Mechanical Design Tolerances

Hi everyone,
I`m trying to build up a training guide for some of my design
engineers. Can anyone help me with listing the typical tolerances for
the following processes:
Plastic Injection Moulding
Metal Injection Moulding
Die Casting
PCB Routing
Much appreciated.
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This is very dependent on material,machine, and budget. Single point diamond turning of high purity aluminum can have form accuracies in the 50-70 nanometer range, with surface finishes under 1 nm RA, and opthalmic injection molding of plastic can come very close to these numbers.
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Size tolerance is largely a function of surface finish, since measuring roughness involves determining the linear deviation of the surface from a reference surface, as does the size measurement.
Get hold of a copy of Machinery's Handbook and take a look at the "Surface Texture" section. There is a chart showing the ranges of surface roughness for all types of cutting, machining, polishing and casting. In my 23rd Edition it's on p. 705.
Good luck!
Don Kansas City
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The best way to get this info is to call up your vendors--the question is not what are generic tolerances, but rather, what are the tolerances for the folks you work with?
For instance, I have a machinist that works to a standard tolerance of +/-.002 in most cases. Anything tighter than that costs extra--anything looser than that is happily accepted, but doesn't really yield any economic benefit. My other machinist (using essentially the same equipment) works to ~+/-.005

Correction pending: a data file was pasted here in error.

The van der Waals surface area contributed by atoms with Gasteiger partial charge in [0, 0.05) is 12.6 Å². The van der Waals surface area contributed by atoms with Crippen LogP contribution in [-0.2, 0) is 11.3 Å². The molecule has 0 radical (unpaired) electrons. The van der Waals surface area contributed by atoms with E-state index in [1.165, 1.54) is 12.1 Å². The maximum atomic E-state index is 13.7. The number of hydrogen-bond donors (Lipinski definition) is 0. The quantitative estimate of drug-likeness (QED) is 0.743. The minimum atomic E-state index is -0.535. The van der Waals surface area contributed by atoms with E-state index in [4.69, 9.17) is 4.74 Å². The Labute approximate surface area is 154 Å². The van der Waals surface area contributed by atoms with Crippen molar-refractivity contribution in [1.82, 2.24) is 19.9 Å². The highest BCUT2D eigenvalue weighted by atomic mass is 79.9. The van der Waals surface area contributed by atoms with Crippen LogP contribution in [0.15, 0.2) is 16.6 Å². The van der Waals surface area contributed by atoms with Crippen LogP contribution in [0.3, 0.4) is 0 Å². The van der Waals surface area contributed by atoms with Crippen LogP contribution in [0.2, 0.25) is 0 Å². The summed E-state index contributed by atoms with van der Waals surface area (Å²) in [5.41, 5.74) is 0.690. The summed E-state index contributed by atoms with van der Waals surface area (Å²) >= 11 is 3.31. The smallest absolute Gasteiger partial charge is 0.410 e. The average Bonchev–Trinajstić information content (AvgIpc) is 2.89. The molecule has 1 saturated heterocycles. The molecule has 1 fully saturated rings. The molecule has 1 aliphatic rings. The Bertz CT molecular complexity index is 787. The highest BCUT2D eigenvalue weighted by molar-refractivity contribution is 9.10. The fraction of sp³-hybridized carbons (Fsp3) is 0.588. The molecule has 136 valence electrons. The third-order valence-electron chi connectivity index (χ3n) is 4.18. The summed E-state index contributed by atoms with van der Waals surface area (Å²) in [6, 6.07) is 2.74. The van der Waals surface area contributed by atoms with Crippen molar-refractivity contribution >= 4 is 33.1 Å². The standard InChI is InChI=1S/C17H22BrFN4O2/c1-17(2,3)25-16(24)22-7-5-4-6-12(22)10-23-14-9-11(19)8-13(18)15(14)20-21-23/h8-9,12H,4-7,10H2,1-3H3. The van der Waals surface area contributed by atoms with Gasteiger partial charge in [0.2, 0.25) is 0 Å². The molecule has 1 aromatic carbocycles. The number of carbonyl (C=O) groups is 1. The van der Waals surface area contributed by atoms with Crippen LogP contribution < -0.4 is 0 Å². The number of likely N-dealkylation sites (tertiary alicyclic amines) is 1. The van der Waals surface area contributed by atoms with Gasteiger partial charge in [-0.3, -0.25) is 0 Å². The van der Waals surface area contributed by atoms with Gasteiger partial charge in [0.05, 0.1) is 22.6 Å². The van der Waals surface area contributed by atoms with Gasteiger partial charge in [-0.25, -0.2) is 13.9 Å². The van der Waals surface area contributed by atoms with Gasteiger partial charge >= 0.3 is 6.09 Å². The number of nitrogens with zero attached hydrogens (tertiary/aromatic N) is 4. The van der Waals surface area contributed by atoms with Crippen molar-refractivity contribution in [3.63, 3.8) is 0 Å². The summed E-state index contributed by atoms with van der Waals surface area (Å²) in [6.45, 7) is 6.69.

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Sure, some machinists and welders are more accurate than others, but tolerance is tolerance and they must meet it. A good engineer must know what a reasonable and feasible tolerance is for a given process. I see newly-graduated engineers all the time that try to indicate ridiculous tolerances on their drawings.
I think what James is asking for is a general range of what is normally possible for different methods of machining. You wouldn't, for example, specify a +/-.0001" tolerance on a bolt clearance hole that is to be drilled.
Generally, the tolerance should reflect design intent; the machinist will decide how he wants to get there. If you intend to mount a precision ball bearing in a housing and the bearing manufacturer's specs call for +.0001/+.0007 and a 16 u-in finish in the hole, then that's what it should be, and that's what the drawing should say. The machinist will know whether he needs to mill, bore, ream, hone, or lap the hole to do this. As long as you get the hole you want, who cares how he did it?
They can usually achieve just about any reasonable tolerance that you ask for: it just takes more time and money as the tolerance gets smaller. In general, an engineer should specify the coarsest tolerance that is acceptable (whether for technical or aesthetic reasons) to keep costs down.
Don Kansas City